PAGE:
6. Posted by MJ on October 28, 2014 at 1:00 pm

    Where will the funds come from to get to 85% funded plus restore COLAs to retirees? or did I miss something? So Sweeney is the genius who came up with this “solution” that is really no solution at all.

    Reply

    • Posted by Tough Love on October 28, 2014 at 6:40 pm

      Sweeney realizes that there is no workable financial “solution”, so he’s setting up a way for HIM to further kick-the-can-down-the-raod should HE be elected NJ’s next Governor.

      The Pension count-down clock is ticking………….

      Reply

  7. […] John Bury, an actuary that blogs at Bury Pensions, says the plan achieves savings through “manipulating numbers” and doesn’t address any of the […]

    Reply

  8. Posted by George on October 28, 2014 at 8:05 pm

    When will NJ government pensions pay out to pensioners more than NJ pays into the pensions?

    Reply

    • They’re doing that now. Estimating it’s about $9 billion being paid out with about $4.5 billion ($2 from employees, $2 from localities, and .5 from the state) coming in. The trust they have is being eaten away.

      Reply

      • Posted by Anonymous on October 29, 2014 at 10:39 am

        Without comment I am posting the latest annual reports available of the NJ Pensions:.

        Fiduciary net position increased by $4.0 billion as a result of this year’s operations from $77.9 billion to $81.9 billion.

        • Additions for the year are $18.7 billion, which are comprised of member and employer pension contributions of $10.4 billion and investment income of $8.3 billion.

        .Deductions for the year are $14.7 billion, which are comprised of benefit and refund payments of $14.6 billion and administrative expenses of $49.5 million.

        Reply

  9. Posted by Tough Love on October 28, 2014 at 8:09 pm

    How interesting that Sweeney has found a convenient source (actual source please?) to justify a goal LESS THAN 100% funding.

    Quoting from a Issue Brief from the American Academy of Actuaries …………..

    “Pension plans should have a strategy in place to attain or maintain a funded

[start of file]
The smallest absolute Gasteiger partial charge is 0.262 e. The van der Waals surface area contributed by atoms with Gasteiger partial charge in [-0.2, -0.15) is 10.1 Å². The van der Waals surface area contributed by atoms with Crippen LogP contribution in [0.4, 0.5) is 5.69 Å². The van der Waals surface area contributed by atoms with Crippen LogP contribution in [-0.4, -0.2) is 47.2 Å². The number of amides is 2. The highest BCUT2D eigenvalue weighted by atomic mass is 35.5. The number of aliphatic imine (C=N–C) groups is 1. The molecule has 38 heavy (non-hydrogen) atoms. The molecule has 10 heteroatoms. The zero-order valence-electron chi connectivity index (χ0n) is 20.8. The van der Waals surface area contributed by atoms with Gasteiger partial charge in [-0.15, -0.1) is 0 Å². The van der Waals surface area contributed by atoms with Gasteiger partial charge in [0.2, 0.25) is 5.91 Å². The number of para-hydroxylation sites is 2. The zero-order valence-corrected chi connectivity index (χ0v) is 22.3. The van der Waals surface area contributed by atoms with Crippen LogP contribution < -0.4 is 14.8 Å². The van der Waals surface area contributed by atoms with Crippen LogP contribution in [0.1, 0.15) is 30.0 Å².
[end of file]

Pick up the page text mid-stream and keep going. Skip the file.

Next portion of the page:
status of 100% or greater over a reasonable period of time.”

    Details can be found here:

    http://www.actuary.org/files/80_Percent_Funding_IB_071912.pdf

    Reply

  10. Posted by Eric on October 28, 2014 at 10:37 pm

    John:
    I have had a bunch of wine tonight, however, if what you said is true, the pension still has close to 20 years before it hits “Pay go” status,correct? I know that it is so very difficult to ascertain the true value of the corpus, especially with so much now placed into “alternatives”.
    Thanks,
    Eric

    Reply

    • 20 years would be a miracle. With outflow 2-1 over input and that outflow tripling over 13 years (from $3 billion in payouts in 2001 to $9 billion now) and all those tweaks not materially affecting anything (especially with COLAs coming back) while the $4.5 billion input is already straining budgets there is zero chance this scheme survives this decade. It’s already at the point where, after refunding employee contributions, there isn’t 50% of the money available to buy annuities for ONLY the current retirees.

      Reply

      • Posted by Tough Love on October 28, 2014 at 11:44 pm

        Quoting ….” With outflow 2-1 over input…”

        Seems like you are relating the $9 Billion outflow to the $4.5 Billion inflow.

        But it’s worse, because $2 Billion of the $4.5 Billion is from “active” employEE contributions and hence will need to be returned to the contributors. So we really have $9 Billion outflow to current retirees and only $2.5 Billion inflow from Local & State Taxpayers.

        Of course the outflows and inflows will likely NOT be constant in each year, but with about $30 Billion in Plan assets (excluding contributions that would need to be returned), $9 billion outflow, $2.5 Billion (unrestricted) inflow and say a 6% annual return on assets, the $30 Billion will run out in just over 5 years (via a quicky spreadsheet).

        Reply

        • Posted by Anonymous on October 29, 2014 at 10:45 am

          Don’t let facts get in the way.

          Fiduciary net position increased by $4.0 billion as a result of this year’s operations from $77.9 billion to $81.9 billion.

          • Additions for the year are $18.7 billion, which are comprised of member and employer pension contributions of $10.4 billion and investment income of $8.3 billion.

          • Deductions for the year are $14.7 billion, which are comprised of benefit and refund payments of $14.6 billion and administrative expenses of $49.5 million.

          Reply

          • Posted by Tough Love on October 29, 2014 at 12:08 pm

            The $81 Billion is mostly from contribution of those still active.